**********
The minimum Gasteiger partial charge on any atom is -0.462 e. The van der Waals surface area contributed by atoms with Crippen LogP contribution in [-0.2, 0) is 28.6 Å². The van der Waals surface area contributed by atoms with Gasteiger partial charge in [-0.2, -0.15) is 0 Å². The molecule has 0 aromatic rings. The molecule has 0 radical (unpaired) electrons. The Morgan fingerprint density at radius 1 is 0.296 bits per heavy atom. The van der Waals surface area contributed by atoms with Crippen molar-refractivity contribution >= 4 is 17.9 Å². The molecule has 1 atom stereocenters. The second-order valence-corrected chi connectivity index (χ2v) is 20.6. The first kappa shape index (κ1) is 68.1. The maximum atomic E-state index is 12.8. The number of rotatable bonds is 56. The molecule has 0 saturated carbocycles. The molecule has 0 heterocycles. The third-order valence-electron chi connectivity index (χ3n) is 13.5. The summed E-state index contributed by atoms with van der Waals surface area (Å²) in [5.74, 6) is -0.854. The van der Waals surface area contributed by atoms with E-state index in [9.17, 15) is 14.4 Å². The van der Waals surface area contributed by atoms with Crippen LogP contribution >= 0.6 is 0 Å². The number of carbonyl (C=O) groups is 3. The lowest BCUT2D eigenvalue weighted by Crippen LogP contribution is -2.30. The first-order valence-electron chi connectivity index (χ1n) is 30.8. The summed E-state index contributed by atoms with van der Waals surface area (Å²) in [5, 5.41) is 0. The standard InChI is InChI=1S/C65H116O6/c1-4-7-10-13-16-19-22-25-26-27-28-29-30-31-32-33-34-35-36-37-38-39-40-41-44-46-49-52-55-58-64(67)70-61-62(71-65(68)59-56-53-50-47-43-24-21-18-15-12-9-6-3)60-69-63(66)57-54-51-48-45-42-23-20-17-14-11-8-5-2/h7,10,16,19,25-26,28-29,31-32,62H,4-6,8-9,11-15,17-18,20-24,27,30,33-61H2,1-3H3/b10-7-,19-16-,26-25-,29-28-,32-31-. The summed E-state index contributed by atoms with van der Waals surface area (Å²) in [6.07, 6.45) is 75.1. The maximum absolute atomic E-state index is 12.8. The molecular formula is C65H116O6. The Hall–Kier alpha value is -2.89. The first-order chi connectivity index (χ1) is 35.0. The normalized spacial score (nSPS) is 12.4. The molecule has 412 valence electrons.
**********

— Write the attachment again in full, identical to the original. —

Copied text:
The minimum Gasteiger partial charge on any atom is -0.462 e. The van der Waals surface area contributed by atoms with Crippen LogP contribution in [-0.2, 0) is 28.6 Å². The van der Waals surface area contributed by atoms with Gasteiger partial charge in [-0.2, -0.15) is 0 Å². The molecule has 0 aromatic rings. The molecule has 0 radical (unpaired) electrons. The Morgan fingerprint density at radius 1 is 0.296 bits per heavy atom. The van der Waals surface area contributed by atoms with Crippen molar-refractivity contribution >= 4 is 17.9 Å². The molecule has 1 atom stereocenters. The second-order valence-corrected chi connectivity index (χ2v) is 20.6. The first kappa shape index (κ1) is 68.1. The maximum atomic E-state index is 12.8. The number of rotatable bonds is 56. The molecule has 0 saturated carbocycles. The molecule has 0 heterocycles. The third-order valence-electron chi connectivity index (χ3n) is 13.5. The summed E-state index contributed by atoms with van der Waals surface area (Å²) in [5.74, 6) is -0.854. The van der Waals surface area contributed by atoms with E-state index in [9.17, 15) is 14.4 Å². The van der Waals surface area contributed by atoms with Crippen LogP contribution >= 0.6 is 0 Å². The number of carbonyl (C=O) groups is 3. The lowest BCUT2D eigenvalue weighted by Crippen LogP contribution is -2.30. The first-order valence-electron chi connectivity index (χ1n) is 30.8. The summed E-state index contributed by atoms with van der Waals surface area (Å²) in [5, 5.41) is 0. The standard InChI is InChI=1S/C65H116O6/c1-4-7-10-13-16-19-22-25-26-27-28-29-30-31-32-33-34-35-36-37-38-39-40-41-44-46-49-52-55-58-64(67)70-61-62(71-65(68)59-56-53-50-47-43-24-21-18-15-12-9-6-3)60-69-63(66)57-54-51-48-45-42-23-20-17-14-11-8-5-2/h7,10,16,19,25-26,28-29,31-32,62H,4-6,8-9,11-15,17-18,20-24,27,30,33-61H2,1-3H3/b10-7-,19-16-,26-25-,29-28-,32-31-. The summed E-state index contributed by atoms with van der Waals surface area (Å²) in [6.07, 6.45) is 75.1. The maximum absolute atomic E-state index is 12.8. The molecular formula is C65H116O6. The Hall–Kier alpha value is -2.89. The first-order chi connectivity index (χ1) is 35.0. The normalized spacial score (nSPS) is 12.4. The molecule has 412 valence electrons.